bowing down to him.

Or maybe it’s because
daddy dearest dotes on Joseph
and gives him gifts, and coats,
and so much more
than he ever gave the rest of them.

Whatever it is,
Joseph’s brothers
finally turn to one another and say,
“Here comes this dreamer.
Come now, let us kill him
and throw him into the pits. . .
then we shall see
what becomes of his dreams.”

Of course, as you know,
they ultimately decide not to kill him,
but they do throw him in the pit
and leave him for dead.

And the craziest part of all
is that right afterward,
they sit down on the grass,
and they eat their lunch
only a few yards away
from the pit where they’ve just
thrown their baby brother.

Like those guards
eating their lunch on the picnic tables
just yards from where
a new marriage had been
created and destroyed
within a matter of minutes,
Joseph’s brothers
get rid of him,
and laugh,
and eat,
and make their peace,
and move on with life as usual.

* * *

Maybe that’s what this is all about.
Maybe that’s the struggle of this week.

Maybe the ugly thing
rearing its head
within our species these days
has something to do
with some desire
for a warped kind of peace,
and for “life as usual.”

Whether it’s white supremacists
marching with torches in Charlottesville,
or a madman plowing protesters with his car,
or agents quietly detaining and deporting people
here in our own community,
or world leaders playing chicken with nuclear weaponry,
you can almost understand their logic:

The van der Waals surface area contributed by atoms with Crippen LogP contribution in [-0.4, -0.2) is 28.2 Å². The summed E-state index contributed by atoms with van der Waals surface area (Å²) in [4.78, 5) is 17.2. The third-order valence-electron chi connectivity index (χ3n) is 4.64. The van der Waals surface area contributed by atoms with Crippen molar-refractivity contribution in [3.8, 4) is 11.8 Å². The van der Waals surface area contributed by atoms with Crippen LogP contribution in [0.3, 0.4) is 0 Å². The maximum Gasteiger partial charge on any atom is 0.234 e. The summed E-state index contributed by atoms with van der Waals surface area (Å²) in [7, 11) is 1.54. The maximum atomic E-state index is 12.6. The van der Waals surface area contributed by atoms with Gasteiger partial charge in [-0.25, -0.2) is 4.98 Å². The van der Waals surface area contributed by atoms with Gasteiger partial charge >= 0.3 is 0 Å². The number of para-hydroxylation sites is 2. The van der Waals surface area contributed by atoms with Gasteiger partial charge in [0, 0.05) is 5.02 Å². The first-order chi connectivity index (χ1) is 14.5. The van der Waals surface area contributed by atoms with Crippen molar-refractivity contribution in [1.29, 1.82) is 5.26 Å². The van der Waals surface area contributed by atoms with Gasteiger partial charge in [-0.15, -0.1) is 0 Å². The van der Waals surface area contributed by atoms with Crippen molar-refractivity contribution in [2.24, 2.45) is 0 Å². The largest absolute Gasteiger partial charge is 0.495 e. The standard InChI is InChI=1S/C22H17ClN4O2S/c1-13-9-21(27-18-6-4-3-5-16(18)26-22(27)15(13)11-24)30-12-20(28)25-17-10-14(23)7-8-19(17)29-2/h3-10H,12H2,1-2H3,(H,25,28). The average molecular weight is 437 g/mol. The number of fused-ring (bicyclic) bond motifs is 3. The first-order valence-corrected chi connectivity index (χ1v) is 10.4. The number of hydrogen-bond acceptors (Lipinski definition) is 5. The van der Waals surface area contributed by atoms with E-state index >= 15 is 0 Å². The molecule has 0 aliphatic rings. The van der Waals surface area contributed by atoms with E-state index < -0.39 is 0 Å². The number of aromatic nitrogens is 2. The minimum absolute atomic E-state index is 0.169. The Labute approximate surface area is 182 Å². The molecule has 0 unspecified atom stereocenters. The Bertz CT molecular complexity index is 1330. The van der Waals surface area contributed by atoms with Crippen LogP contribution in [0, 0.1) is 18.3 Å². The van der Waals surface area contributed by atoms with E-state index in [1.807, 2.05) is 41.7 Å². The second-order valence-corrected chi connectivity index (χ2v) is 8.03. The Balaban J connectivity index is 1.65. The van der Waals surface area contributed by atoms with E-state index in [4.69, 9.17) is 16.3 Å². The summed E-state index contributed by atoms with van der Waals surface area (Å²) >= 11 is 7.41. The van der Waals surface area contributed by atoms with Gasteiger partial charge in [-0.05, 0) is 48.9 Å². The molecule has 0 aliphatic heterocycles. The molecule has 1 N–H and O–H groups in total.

“If we could just get rid of the people in our way,
then we could breathe easier.
We could move on with life.
We could find some measure of peace.”

But here’s the thing.
Peace by subtraction,
peace by disposal,
peace by elimination,
is never the peace of God.[1]

* * *

So, in weeks like this
when it feels like our world is on the edge—
when chaos appears ready to reign supreme—
where are we to turn?

Well, you know the answer to that.

We turn to the One
who is the Prince of Peace,
the true King over all the nations.

We turn to his Table
where all God’s vagabond sinners and saints
find respite and welcome,
solace and strength,
but we eat with our eyes wide open
to the lives and needs of those around us.

We turn to the least among us,
and without shame or fear
we offer hope and help,
welcome, dignity, and grace,
just the same as our Lord has offered to us.

And we turn to Jesus,
and we pray for peace:
the kind of peace that passes all understanding,
the kind of peace that struggles to make us one,
the kind of peace that says,
“Without you, I am incomplete.
Without one another, the Body is not whole.”

Our Creator has built us to love one another.

What God has joined together,
let no one put asunder.




[1] Willson, Patrick. “Genesis 37:1–4, 12–28, Homiletical Perspective.” Feasting on the Word: Year A Additional Essays. Louisville: Westminster John Knox Press, 2011. Web. 10 August 2017.

4 thoughts on “Let No One Put Asunder

  1. Thanks, Lonnie for your wise and compassionate words. What’s the best way for me to print a hard copy to mail to my mom?

  2. Thank you for being you, and the way you say the things you say! This was awesome!

    I like your website!

    God bless you SO good!